Numerical Simulation of Thermal-Chemical Non-equilibrium and Radiating Hypersonic Flow

  • Yibin Wang
  • Ning Qin
  • Xueqiang Liu
Conference paper

Introduction

When a reentry capsule flies at a high speed through the earth atmosphere, the temperature of the shock layer formed around it may become sufficiently high to emit a significant amount of radiation. The radiation emanates mainly from the inviscid region of the shock layer where the flow is highly dissociated and ionized. When the radiation passes through the cold boundary which is near the wall, the radiation is absorbed by the air, so that the boundary layer is heated, while the inviscid region is cooled.When the magnitude of the radiation involved is significant in comparison with the convective heat flux at the wall, the radiation must be considered in the calculation of the heat load to the vehicle. To solve this problem, a number of computational methods have been developed such as NONEQ[1], LORAN[2], RASLE[3] and SPRADIAN[4]. However, most of them can only be applied on the structured grids with simplified radiation models. This paper presents a computational method which can simulate both the thermal-chemical non-equilibrium and air radiation on the same unstructured grids at a high temperature situation in order to solve the hypersonic problem with complicated geometries.

Keywords

Shock Layer Hypersonic Flow Atomic Line Thermal Protection System Cold Boundary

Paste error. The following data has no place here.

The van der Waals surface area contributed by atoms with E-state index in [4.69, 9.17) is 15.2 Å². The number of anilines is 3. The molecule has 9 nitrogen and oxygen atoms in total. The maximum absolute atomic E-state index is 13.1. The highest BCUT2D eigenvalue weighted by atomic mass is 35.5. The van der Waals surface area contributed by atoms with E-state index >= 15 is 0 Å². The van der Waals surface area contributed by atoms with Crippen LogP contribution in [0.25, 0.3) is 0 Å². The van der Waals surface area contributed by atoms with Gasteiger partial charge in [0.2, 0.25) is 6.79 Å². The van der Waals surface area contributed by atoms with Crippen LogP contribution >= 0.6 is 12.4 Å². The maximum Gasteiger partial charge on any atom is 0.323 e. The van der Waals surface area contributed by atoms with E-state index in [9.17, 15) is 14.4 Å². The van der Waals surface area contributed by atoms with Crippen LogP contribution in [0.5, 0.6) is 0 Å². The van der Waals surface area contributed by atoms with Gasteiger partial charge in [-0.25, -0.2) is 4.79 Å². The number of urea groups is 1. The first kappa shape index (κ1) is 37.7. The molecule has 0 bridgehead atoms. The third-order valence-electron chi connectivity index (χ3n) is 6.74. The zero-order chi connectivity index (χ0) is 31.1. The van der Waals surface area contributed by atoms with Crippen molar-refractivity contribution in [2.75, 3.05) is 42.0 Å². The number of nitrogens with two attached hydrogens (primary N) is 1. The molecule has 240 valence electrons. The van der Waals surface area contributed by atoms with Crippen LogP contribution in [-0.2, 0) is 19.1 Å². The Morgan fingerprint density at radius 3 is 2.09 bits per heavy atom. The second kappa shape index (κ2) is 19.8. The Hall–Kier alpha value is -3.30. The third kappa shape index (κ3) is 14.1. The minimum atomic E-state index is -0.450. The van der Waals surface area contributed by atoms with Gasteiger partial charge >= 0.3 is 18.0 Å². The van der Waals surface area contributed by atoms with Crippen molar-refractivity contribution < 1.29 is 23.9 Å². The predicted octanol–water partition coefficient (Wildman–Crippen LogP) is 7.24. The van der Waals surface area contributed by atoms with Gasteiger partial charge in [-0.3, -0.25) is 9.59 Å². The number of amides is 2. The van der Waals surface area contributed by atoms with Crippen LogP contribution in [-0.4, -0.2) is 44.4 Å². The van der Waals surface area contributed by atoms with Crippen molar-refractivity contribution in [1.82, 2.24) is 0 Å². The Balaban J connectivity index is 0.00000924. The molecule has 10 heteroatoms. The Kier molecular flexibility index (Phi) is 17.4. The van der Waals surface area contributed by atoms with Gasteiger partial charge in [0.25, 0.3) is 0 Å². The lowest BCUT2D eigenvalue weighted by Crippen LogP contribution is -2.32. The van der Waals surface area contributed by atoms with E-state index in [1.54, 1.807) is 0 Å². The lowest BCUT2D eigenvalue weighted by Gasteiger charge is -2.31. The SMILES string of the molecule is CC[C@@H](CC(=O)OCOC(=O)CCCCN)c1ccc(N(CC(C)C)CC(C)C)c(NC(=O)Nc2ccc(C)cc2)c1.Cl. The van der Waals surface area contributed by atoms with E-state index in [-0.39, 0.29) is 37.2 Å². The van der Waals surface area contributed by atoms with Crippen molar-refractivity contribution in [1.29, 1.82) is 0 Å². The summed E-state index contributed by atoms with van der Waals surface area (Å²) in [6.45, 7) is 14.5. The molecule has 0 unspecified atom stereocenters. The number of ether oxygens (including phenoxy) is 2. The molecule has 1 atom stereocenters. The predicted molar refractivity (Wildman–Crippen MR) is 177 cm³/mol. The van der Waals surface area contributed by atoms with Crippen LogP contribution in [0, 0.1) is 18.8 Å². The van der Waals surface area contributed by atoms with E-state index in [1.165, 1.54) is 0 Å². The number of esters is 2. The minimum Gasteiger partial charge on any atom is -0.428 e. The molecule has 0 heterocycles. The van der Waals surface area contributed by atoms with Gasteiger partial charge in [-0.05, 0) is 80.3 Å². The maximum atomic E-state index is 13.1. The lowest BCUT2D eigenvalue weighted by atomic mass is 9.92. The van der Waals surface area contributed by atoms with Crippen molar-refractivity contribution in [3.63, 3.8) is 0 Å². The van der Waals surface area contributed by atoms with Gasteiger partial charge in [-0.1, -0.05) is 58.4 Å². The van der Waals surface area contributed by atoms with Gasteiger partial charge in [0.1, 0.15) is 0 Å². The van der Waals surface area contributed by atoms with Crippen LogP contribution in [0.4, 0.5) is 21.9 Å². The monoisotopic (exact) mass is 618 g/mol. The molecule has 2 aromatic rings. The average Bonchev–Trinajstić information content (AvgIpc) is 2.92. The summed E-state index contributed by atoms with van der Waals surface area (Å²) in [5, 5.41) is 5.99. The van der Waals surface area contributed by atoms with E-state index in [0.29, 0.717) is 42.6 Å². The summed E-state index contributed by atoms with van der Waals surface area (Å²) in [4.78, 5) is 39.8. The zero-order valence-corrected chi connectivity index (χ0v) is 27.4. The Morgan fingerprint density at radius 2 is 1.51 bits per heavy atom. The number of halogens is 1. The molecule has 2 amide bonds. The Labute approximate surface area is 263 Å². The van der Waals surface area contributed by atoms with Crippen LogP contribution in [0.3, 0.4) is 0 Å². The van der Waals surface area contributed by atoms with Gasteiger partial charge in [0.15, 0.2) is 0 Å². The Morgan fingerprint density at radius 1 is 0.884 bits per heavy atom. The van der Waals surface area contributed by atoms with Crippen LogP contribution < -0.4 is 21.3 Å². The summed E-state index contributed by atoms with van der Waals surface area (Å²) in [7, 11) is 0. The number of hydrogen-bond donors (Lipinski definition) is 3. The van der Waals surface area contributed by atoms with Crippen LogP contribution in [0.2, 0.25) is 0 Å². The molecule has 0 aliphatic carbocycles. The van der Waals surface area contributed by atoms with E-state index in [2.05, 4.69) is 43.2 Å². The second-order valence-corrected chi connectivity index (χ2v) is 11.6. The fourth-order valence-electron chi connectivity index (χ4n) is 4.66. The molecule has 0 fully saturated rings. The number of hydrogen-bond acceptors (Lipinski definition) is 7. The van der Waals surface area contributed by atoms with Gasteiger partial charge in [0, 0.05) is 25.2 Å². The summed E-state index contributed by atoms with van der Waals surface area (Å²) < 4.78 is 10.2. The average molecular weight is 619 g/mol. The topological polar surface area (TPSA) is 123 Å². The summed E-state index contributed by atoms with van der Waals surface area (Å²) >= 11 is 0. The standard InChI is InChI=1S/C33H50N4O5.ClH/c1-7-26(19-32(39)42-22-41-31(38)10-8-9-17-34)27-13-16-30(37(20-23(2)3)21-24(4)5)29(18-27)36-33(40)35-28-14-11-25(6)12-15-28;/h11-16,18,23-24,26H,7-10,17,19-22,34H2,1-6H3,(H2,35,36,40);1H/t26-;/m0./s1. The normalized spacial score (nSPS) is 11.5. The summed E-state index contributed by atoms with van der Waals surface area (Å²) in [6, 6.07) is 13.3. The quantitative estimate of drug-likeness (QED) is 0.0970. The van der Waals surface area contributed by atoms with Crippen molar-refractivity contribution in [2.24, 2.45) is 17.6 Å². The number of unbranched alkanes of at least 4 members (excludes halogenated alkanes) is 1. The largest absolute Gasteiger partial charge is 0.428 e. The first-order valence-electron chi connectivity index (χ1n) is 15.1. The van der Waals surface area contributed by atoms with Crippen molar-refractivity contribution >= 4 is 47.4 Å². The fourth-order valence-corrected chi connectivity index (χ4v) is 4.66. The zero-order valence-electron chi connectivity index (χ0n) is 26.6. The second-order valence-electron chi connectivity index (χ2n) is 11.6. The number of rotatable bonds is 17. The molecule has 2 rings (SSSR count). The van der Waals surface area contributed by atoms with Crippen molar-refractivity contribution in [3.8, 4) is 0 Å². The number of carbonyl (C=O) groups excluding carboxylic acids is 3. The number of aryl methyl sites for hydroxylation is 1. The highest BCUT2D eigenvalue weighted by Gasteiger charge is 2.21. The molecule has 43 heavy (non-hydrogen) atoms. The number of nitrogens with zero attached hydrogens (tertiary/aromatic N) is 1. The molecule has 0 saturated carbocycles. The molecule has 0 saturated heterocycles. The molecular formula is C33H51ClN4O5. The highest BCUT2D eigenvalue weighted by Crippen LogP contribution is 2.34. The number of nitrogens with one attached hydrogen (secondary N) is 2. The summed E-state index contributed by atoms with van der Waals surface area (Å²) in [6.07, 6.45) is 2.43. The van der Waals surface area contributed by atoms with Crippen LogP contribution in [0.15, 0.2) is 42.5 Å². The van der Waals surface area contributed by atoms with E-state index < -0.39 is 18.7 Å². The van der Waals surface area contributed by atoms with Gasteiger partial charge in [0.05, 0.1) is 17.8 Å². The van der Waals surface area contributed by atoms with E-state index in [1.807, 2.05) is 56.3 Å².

These keywords were added by machine and not by the authors. This process is experimental and the keywords may be updated as the learning algorithm improves.

Preview

Unable to display preview. Download preview PDF.

Unable to display preview. Download preview PDF.

References

  1. 1.
    Park, C., Milos, F.S.: Computational equations for radiating and ablating shock Layers. In: AIAA-90-0356. AIAA, America (1990)Google Scholar
  2. 2.
    Hartung, L.C.: Nonequilibrium Radiative Heating prediction method for aeroassist flowfields with coupling to flowfield solvers. Phd Thesis, Raleigh (1991)Google Scholar
  3. 3.
    Nicolet, W.E., Waterland, L.R., Kendall, R.M.: Method for predicting radiation-coupled flowfields about planetary entry probes. Aerodynamics Heating and Thermal Protection Systems: AIAA Progress in Astronautics and Aeronautics 59, 120–136 (1978)Google Scholar
  4. 4.
    Kazuhisa, F., Takashi, A., Kojiro, S.: Air radiation analysis of a superorbital reentry vehicle. In: AIAA -1997-2561. AIAA, American (1997)Google Scholar
  5. 5.
    Millikan, R.C., White, D.R.: Systematics of vibrational relaxation. Journal of Chemical Physics 39(12), 3209–3213 (1963)CrossRefGoogle Scholar
  6. 6.
    Park, C.: Problems of rate chemistry in the flight regimes of aeroassisted orbital transfer vehicles. In: Nelson, H.F. (ed.) Progress in Astronautics and Aeronautics: Thermal Design of Aeroassisted Orbital Transfer Vehicles. AIAA, America (1985)Google Scholar
  7. 7.
    Gupta, R.P.: A review of reaction rates and thermodynamic and transport properties for 11-species air model for chemical and thermal nonequilbrium caculations to 30000K. NASA-TM-101528, NASA, American (1989)Google Scholar
  8. 8.
    Morear, S., Laux, C.O.: A more accurate nonequlibrium air radiation code:NEQAIR second generation. In: AIAA, pp. 1992–2968. AIAA, America (1992)Google Scholar
  9. 9.
    Hartung, L.C., Mitcheltree, R., Gnoffo, P.A.: Stagnation point nonequilibrium radiative heating and the influence of energy exchange models. AIAA-19 91-0571, AIAA, America (1991)Google Scholar

Copyright information

© Springer-Verlag Berlin Heidelberg 2012

Authors and Affiliations

  • Yibin Wang
    • 1
  • Ning Qin
    • 1
  • Xueqiang Liu
    • 2
  1. 1.Department of Mechanical EngineeringThe University of SheffieldUK
  2. 2.Nanjing University of Aeronautics and AstronauticsChina

Personalised recommendations